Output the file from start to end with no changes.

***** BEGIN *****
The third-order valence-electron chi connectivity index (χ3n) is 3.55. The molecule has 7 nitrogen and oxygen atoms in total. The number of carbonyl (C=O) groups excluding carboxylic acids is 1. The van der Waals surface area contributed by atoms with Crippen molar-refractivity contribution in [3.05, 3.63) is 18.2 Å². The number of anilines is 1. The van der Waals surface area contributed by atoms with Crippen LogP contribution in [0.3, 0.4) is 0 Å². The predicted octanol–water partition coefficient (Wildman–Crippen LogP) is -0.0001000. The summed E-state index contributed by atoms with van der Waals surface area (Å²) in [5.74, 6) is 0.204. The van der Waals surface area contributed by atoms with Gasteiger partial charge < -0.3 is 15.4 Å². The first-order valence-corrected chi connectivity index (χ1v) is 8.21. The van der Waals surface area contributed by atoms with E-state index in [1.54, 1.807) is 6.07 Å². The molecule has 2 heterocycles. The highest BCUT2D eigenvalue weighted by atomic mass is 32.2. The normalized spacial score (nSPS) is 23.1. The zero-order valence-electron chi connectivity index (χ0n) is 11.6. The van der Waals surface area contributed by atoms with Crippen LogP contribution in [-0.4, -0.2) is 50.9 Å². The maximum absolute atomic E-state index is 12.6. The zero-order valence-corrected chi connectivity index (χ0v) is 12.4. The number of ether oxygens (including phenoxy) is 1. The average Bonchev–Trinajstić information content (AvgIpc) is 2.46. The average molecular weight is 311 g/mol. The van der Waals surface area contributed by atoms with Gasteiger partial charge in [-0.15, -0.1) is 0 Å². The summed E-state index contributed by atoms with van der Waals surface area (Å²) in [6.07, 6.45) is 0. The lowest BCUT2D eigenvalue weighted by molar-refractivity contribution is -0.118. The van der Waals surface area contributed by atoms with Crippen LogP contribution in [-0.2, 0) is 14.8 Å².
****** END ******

The third-order valence-electron chi connectivity index (χ3n) is 3.55. The molecule has 7 nitrogen and oxygen atoms in total. The number of carbonyl (C=O) groups excluding carboxylic acids is 1. The van der Waals surface area contributed by atoms with Crippen molar-refractivity contribution in [3.05, 3.63) is 18.2 Å². The number of anilines is 1. The van der Waals surface area contributed by atoms with Crippen LogP contribution in [0.3, 0.4) is 0 Å². The predicted octanol–water partition coefficient (Wildman–Crippen LogP) is -0.0001000. The summed E-state index contributed by atoms with van der Waals surface area (Å²) in [5.74, 6) is 0.204. The van der Waals surface area contributed by atoms with Gasteiger partial charge < -0.3 is 15.4 Å². The first-order valence-corrected chi connectivity index (χ1v) is 8.21. The van der Waals surface area contributed by atoms with E-state index in [1.54, 1.807) is 6.07 Å². The molecule has 2 heterocycles. The highest BCUT2D eigenvalue weighted by atomic mass is 32.2. The normalized spacial score (nSPS) is 23.1. The zero-order valence-electron chi connectivity index (χ0n) is 11.6. The van der Waals surface area contributed by atoms with Crippen LogP contribution in [-0.4, -0.2) is 50.9 Å². The maximum absolute atomic E-state index is 12.6. The zero-order valence-corrected chi connectivity index (χ0v) is 12.4. The number of ether oxygens (including phenoxy) is 1. The average Bonchev–Trinajstić information content (AvgIpc) is 2.46. The average molecular weight is 311 g/mol. The van der Waals surface area contributed by atoms with Gasteiger partial charge in [-0.15, -0.1) is 0 Å². The summed E-state index contributed by atoms with van der Waals surface area (Å²) in [6.07, 6.45) is 0. The lowest BCUT2D eigenvalue weighted by molar-refractivity contribution is -0.118. The van der Waals surface area contributed by atoms with Crippen LogP contribution in [-0.2, 0) is 14.8 Å².